"I have cursed you all": religion, sexuality and human rights in Africa

At the burial of the Ugandan gay activist David Kato in January 2011 Reverend Thomas Mukasa said homosexuality is an evil act and those engaged in it have been cursed. “If animals can’t do it [homosexuality] why is it that we human beings are getting involved? I have cursed you all [gays]” (‘The Saturday Monitor’, 29/01/2011).

There is an increasingly contested political debate in many African countries around homosexuality, human rights and morality. While some outspoken African politicians and religious leaders present homosexuality in terms of a problem to be eradicated from society, liberal Western voices, from politicians and development agencies to human rights activists, react to these statements with uncompromising and accusatory responses, whilst African activists campaign for rights and recognition on the ground. Upon closer reading it is possible to discern religious underpinnings to those political discourses, drawing from religious symbols, languages and moral values. For example, according to human rights activists in Cameroon, life for homosexuals became more difficult after a Catholic archbishop made homosexuality part of his Christmas homily, blaming it for youth unemployment. According to the Archbishop, high-profile Cameroonians gave jobs to those who favoured same-sex activities (‘the Guardian online’, 16/11/2011). In a recent public speech Zimbabwean President Robert Mugabe stated that homosexuals will be punished severely for their behaviour which was inconsistent with African and Christian values and “it becomes Satanic when you get a Prime Minister like Cameron saying countries that want British aid should accept homosexuality” (‘the Herald-Zimbabwe-online’ 24/11/2011). This has repercussions in terms of international relations and development programmes in developing countries, creating dichotomies between the Global North’s and the Global South’s values and judgments.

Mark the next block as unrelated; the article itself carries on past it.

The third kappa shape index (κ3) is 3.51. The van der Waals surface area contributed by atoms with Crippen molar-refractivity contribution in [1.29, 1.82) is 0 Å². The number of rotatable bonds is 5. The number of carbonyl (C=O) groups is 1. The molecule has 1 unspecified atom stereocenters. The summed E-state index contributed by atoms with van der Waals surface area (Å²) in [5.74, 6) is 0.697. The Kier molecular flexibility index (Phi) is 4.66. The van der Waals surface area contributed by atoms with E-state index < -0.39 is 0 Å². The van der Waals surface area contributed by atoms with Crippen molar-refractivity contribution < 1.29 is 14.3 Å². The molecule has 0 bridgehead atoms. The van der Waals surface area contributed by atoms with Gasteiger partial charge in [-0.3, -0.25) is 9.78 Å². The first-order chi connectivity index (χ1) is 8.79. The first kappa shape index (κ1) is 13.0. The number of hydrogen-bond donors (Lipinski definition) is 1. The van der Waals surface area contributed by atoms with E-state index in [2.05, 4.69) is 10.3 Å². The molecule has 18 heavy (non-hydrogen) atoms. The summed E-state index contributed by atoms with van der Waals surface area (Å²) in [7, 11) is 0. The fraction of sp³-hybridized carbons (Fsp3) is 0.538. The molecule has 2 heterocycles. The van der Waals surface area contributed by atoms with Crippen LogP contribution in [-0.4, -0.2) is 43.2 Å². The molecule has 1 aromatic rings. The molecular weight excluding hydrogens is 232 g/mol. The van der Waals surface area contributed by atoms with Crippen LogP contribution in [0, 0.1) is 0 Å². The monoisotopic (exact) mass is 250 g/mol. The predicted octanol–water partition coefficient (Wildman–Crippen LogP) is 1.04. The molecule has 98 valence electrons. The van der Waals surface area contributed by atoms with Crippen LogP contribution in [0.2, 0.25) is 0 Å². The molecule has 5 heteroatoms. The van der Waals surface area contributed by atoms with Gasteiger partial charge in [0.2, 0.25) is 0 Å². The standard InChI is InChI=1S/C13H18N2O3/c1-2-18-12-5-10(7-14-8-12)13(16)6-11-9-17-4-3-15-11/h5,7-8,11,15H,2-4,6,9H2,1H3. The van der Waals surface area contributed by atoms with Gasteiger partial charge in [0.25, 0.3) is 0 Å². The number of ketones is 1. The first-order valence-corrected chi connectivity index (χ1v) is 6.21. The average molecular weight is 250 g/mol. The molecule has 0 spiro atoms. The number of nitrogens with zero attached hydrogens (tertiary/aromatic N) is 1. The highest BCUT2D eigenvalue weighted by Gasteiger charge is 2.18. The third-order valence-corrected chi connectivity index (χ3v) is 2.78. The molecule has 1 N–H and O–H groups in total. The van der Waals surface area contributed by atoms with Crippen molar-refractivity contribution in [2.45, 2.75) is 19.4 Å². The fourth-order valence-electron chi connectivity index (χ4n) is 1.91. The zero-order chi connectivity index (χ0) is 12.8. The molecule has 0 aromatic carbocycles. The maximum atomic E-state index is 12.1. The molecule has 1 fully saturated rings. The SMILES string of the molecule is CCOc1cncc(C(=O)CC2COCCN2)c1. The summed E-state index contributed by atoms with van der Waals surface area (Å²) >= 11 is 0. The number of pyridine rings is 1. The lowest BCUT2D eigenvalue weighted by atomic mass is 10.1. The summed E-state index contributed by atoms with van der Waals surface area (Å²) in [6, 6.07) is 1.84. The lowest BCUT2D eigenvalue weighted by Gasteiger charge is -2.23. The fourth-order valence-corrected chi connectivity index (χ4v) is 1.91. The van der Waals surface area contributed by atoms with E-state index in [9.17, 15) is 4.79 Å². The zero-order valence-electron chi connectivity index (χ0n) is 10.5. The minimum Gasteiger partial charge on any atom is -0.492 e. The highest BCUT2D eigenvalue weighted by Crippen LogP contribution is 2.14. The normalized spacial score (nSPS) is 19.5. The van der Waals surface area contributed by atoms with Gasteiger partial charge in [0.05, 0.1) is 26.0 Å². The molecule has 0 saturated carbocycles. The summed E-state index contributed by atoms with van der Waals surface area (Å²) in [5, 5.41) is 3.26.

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AIDS Coalition to Unleash Power, protests against the Anti-Homosexuality Bill in Uganda, New York, 19 November 2009. (image credit Kaytee Riek, kayteeriek.com/photo).


The aim of this research project is to examine how the discourse around sexuality and homosexuality is shaped in Uganda, highlighting the relevance of religious leaders and ideas in shaping national policy and political elites’ action. Against the western-centric modernist assumption that religion was destined to disappear from the public sphere in contemporary societies, religion and religious actors in Africa are central in shaping public politics and policy. Over the past 20 years, Sub-Saharan Africa has experienced a religious transformation with the rise of Pentecostal-Charismatic Churches. In the past 15 years nearly one-third of Ugandans have converted to Pentecostal-Charismatic Christianity and Ugandan Pentecostalism aims to produce a new generation of politicians and leaders. In this evolving religious landscape new voices and leaders are emerging. Driven by their theological understanding of morality, rightness and common good, these actors are profoundly influencing the public space and political decisions and it is this interconnection that will be explored by the research team.

Dr Barbara Bompani
University of Edinburgh

Barbara was awarded a Research Project Grant in March 2012; providing £79,411.